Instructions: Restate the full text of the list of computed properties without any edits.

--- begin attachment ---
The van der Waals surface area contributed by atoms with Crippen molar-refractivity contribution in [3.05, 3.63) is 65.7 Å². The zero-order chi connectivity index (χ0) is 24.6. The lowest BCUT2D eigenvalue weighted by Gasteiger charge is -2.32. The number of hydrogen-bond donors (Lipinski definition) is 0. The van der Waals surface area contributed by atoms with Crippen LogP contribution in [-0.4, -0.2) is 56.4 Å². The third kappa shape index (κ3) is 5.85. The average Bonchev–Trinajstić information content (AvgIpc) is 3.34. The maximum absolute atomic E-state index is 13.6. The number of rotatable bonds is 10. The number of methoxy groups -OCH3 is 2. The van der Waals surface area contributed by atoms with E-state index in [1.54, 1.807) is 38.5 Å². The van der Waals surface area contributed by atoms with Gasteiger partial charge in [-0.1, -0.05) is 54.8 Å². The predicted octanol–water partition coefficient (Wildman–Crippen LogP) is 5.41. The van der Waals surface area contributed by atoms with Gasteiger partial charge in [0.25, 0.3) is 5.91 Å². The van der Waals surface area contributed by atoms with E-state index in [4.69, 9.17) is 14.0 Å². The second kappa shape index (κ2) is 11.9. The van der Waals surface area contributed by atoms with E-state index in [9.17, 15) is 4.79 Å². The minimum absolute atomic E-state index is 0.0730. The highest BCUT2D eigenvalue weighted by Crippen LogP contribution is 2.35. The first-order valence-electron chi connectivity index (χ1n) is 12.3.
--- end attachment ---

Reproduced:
The van der Waals surface area contributed by atoms with Crippen molar-refractivity contribution in [3.05, 3.63) is 65.7 Å². The zero-order chi connectivity index (χ0) is 24.6. The lowest BCUT2D eigenvalue weighted by Gasteiger charge is -2.32. The number of hydrogen-bond donors (Lipinski definition) is 0. The van der Waals surface area contributed by atoms with Crippen LogP contribution in [-0.4, -0.2) is 56.4 Å². The third kappa shape index (κ3) is 5.85. The average Bonchev–Trinajstić information content (AvgIpc) is 3.34. The maximum absolute atomic E-state index is 13.6. The number of rotatable bonds is 10. The number of methoxy groups -OCH3 is 2. The van der Waals surface area contributed by atoms with E-state index in [1.54, 1.807) is 38.5 Å². The van der Waals surface area contributed by atoms with Gasteiger partial charge in [-0.1, -0.05) is 54.8 Å². The predicted octanol–water partition coefficient (Wildman–Crippen LogP) is 5.41. The van der Waals surface area contributed by atoms with Gasteiger partial charge in [0.25, 0.3) is 5.91 Å². The van der Waals surface area contributed by atoms with E-state index in [4.69, 9.17) is 14.0 Å². The second kappa shape index (κ2) is 11.9. The van der Waals surface area contributed by atoms with E-state index in [9.17, 15) is 4.79 Å². The minimum absolute atomic E-state index is 0.0730. The highest BCUT2D eigenvalue weighted by Crippen LogP contribution is 2.35. The first-order valence-electron chi connectivity index (χ1n) is 12.3.